2013 Al Blanchard Award
2012 Al Blanchard Award
A young woman discovers the perils of going home again in “Out to Sea,” winner of the 2012 Al Blanchard Award for short crime fiction by a New England author or featuring a New England setting.
The story, by VR Barkowski, is set on Monhegan Island off the coast of Maine. After her twin sister's suicide, Vivienne Jamison returns to the island home where they were raised, only to find that someone will stop at nothing to make sure she doesn't stay.
(To the right: VR Barkowski, right, accepts the 2012 Al Blanchard Award for New England short crime fiction from committee chair Leslie Wheeler. “Out to Sea” is published in Best New England Crime Stories: Blood Moon from Level Best Book.)
“Out to Sea” is one of 31 tales of mystery, suspense, and wrong-doing published in Best New England Crime Stories: Blood Moon from Level Best Books.
The award was announced Nov. 10, 2012, at the eleventh annual New England Crime Bake conference for mystery writers and readers in Dedham, MA.
VR Barkowski is a third generation Californian transplanted to Atlanta, who writes about New England. A finalist for the 2012 Daphne Du Maurier and Claymore Awards for her unpublished novel, “A Twist of Hate,” VR’s short fiction has appeared in “Mysterical-E” and “Spinetingler.” Visit VR’s website at www.vrbarkowski.com.
(To the left: Winners of the Al Blanchard Awards for New England short crime fiction are announced at the opening of the 2012 New England Crime Bake mystery conference. From left: Honorable Mention Christine Bagley, Al Blanchard Award Winner VR Barkowski, committee chair Leslie Wheeler, Honorable Mention Christine Eskilson, and Ben and Beth Oak, writing as B.B. Oak. Not Pictured: Frank Cook.)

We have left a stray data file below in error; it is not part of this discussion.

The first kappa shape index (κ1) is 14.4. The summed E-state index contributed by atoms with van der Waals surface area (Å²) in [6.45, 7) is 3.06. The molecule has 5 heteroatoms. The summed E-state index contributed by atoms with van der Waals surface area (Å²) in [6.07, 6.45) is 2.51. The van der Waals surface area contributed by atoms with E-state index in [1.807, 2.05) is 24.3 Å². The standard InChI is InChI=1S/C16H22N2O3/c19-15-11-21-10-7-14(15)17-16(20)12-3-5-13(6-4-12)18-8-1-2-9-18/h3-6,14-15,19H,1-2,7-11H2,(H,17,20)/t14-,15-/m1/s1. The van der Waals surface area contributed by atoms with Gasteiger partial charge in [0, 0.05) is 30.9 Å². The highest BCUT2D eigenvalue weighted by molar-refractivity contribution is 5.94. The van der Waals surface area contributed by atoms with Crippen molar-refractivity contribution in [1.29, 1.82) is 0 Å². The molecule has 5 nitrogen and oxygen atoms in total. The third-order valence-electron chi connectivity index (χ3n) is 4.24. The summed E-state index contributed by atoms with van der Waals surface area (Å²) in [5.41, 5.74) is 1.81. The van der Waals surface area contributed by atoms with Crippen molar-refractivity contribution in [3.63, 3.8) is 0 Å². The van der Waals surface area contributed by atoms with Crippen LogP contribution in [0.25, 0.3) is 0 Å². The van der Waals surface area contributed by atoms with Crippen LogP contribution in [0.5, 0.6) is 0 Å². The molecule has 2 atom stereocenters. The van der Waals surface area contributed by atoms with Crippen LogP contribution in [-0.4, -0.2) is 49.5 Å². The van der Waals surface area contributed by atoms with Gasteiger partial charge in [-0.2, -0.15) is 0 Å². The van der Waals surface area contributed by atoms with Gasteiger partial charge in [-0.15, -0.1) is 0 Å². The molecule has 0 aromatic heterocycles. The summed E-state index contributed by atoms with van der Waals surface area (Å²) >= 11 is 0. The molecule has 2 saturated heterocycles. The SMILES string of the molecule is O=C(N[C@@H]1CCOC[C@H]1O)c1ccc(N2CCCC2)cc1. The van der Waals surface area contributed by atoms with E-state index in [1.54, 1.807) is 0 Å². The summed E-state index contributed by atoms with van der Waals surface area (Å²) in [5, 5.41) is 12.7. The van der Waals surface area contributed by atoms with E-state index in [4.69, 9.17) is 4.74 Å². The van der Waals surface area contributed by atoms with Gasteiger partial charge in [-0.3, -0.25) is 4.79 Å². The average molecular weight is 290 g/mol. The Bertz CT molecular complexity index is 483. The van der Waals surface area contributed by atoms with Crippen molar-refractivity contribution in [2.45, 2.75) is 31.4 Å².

The authors of four stories received Honorable Mention in the Al Blanchard Awards contest.
Beth and Ben Oak of Easton, CT, writing as B.B. Oak, were honored for “Death from a Bad Heart,” an historical mystery in which Henry David Thoreau solves a crime that would have gone undetected but for his remarkable observational and deductive skills. The story is published in Blood Moon.
The husband-wife writing team met in a literature course at Boston University and have been enthralled with Henry David Thoreau (and each other) ever since. Thoreau at Devil’s Perch, their first novel featuring “the Sherlock Holmes of Walden Pond,” is scheduled for release by Kensington Books in the fall of 2013. For an excerpt and more information, visit www.bboak.com.
Christine Eskilson of Charlestown, MA, received an honorable mention for her first published story, “They Call Me Mr. Fussy,” about an aging misanthrope whose planned peaceful retirement in a seaside New England town is disrupted by his criminal past. The story is published in Blood Moon.
Frank Cook of Portsmouth, NH, was honored for “The Project,” a suspense story about how life can change in a second in the cut-throat corporate jungle. The story is published in Blood Moon, the third of his stories to appear in a Best New England Crimes anthology from Level Best Books.
Frank’s story, “The Gift,” was selected in open competition for the Mystery Writers of America anthology, The Rich and the Dead edited by Nelson DeMille. Cook has also written and co-written five non-fiction books. He is married to the 2007 Al Blanchard Award-winning author Pat Remick.
Christine Bagley of Andover, MA, received honorable mention for “The Madness of Ida Mae,” a dark comedy about a woman in her late seventies who reinvents herself, donning push up bras, tight pants, and movie star wigs, when her husband leaves her for another woman. But don’t underestimate a woman scorned.
Christine is a freelance writer who has completed two novels and numerous short stories, and is currently working on an anthology featuring resilient, often unpredictable, female protagonists. She holds an MFA in Creative Writing from Lesley University and teaches writing to English as a Second Language (ESL) scientists and clinicians.
The Al Blanchard Award honors the late author of two mystery novel series and numerous short crime stories. Al was president of the New England chapter of Mystery Writers of America and co-founder of the New England Crime Bake.
The award is presented annually at the conference cosponsored by the New England chapters of Sisters in Crime and Mystery Writers of America.
For more information on Blood Moon and the nine previous anthologies of Best New England Crime Stories, visit www.levelbestbooks.com.
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